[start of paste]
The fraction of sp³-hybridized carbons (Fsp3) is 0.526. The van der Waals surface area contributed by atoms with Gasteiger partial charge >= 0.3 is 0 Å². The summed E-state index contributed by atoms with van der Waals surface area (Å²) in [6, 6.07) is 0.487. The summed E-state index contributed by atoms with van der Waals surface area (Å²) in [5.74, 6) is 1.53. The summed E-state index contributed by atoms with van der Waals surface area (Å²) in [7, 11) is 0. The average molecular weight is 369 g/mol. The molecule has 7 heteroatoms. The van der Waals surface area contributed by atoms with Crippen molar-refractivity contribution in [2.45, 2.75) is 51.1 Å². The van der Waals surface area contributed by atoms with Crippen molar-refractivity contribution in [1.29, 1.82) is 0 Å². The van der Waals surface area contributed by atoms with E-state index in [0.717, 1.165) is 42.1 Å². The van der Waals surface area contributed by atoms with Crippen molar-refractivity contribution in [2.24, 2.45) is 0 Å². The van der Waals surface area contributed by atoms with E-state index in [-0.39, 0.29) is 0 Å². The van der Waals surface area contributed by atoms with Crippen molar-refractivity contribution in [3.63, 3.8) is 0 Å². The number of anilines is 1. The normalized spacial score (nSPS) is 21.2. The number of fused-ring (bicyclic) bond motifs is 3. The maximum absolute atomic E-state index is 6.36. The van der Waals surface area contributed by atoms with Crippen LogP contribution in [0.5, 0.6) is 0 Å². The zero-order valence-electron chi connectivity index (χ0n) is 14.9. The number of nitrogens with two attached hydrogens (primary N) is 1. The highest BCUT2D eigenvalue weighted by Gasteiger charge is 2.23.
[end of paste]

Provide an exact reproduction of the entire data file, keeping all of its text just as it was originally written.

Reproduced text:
The fraction of sp³-hybridized carbons (Fsp3) is 0.526. The van der Waals surface area contributed by atoms with Gasteiger partial charge >= 0.3 is 0 Å². The summed E-state index contributed by atoms with van der Waals surface area (Å²) in [6, 6.07) is 0.487. The summed E-state index contributed by atoms with van der Waals surface area (Å²) in [5.74, 6) is 1.53. The summed E-state index contributed by atoms with van der Waals surface area (Å²) in [7, 11) is 0. The average molecular weight is 369 g/mol. The molecule has 7 heteroatoms. The van der Waals surface area contributed by atoms with Crippen molar-refractivity contribution in [2.45, 2.75) is 51.1 Å². The van der Waals surface area contributed by atoms with Crippen molar-refractivity contribution in [1.29, 1.82) is 0 Å². The van der Waals surface area contributed by atoms with E-state index in [0.717, 1.165) is 42.1 Å². The van der Waals surface area contributed by atoms with Crippen molar-refractivity contribution in [2.24, 2.45) is 0 Å². The van der Waals surface area contributed by atoms with E-state index in [-0.39, 0.29) is 0 Å². The van der Waals surface area contributed by atoms with Crippen molar-refractivity contribution in [3.63, 3.8) is 0 Å². The number of anilines is 1. The normalized spacial score (nSPS) is 21.2. The number of fused-ring (bicyclic) bond motifs is 3. The maximum absolute atomic E-state index is 6.36. The van der Waals surface area contributed by atoms with Crippen LogP contribution in [0.5, 0.6) is 0 Å². The zero-order valence-electron chi connectivity index (χ0n) is 14.9. The number of nitrogens with two attached hydrogens (primary N) is 1. The highest BCUT2D eigenvalue weighted by Gasteiger charge is 2.23.